As he reached his own door, he met the minister, and told him of the sorrow that had befallen his parents, adding that it was plain they were in sore need of his sympathy. James, although marvelling at their being so much troubled by the death of merely a servant, was roused by the tale to the duty of his profession; and although his heart had never yet drawn him either to the house of mourning or the house of mirth, he judged it becoming to pay another visit to Stonecross, thinking it, however, rather hard that he should have to go again so soon. It pleased the soutar to see him face about at once, however, and start for the farm with a quicker stride than, since his return to Tiltowie as its minister, he had seen him put forth.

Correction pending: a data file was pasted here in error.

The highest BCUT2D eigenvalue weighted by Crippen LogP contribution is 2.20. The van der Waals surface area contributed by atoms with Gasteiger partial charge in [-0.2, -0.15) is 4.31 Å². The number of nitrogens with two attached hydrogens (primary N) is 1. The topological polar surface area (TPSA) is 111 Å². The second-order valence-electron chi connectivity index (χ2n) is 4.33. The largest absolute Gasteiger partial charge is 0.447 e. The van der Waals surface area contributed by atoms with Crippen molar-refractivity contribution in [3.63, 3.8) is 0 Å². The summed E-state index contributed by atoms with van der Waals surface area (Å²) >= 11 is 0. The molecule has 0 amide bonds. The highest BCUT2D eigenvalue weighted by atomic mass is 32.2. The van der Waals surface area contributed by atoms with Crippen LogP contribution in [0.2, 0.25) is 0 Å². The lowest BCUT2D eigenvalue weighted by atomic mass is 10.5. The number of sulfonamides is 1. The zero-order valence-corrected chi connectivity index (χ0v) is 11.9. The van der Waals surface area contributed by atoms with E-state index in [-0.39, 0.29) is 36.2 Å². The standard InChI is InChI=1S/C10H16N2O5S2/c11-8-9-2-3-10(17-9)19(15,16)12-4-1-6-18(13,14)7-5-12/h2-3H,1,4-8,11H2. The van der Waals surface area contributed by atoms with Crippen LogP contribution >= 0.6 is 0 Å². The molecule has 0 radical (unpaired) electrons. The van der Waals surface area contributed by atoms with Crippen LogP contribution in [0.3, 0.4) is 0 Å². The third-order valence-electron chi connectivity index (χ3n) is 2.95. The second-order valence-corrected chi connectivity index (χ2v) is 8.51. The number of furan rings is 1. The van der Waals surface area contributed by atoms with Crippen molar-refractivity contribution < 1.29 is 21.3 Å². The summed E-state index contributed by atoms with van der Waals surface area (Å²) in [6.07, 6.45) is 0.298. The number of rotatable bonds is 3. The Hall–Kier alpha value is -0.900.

James had not the slightest foreboding of whom he was about to see in the arms of Death. But even had he had some feeling of what was awaiting him, I dare not even conjecture the mood in which he would have approached the house—whether one of compunction, or of relief. But utterly unconscious of the discovery toward which he was rushing, he hurried on, with a faint pleasure at the thought of having to expostulate with his mother upon the waste of such an unnecessary expenditure of feeling. Toward his father, he was aware of a more active feeling of disapproval, if not indeed one of repugnance. James Blatherwick was of such whose sluggish natures require, for the melting of their stubbornness, and their remoulding into forms of strength and beauty, such a concentration of the love of God that it becomes a consuming fire.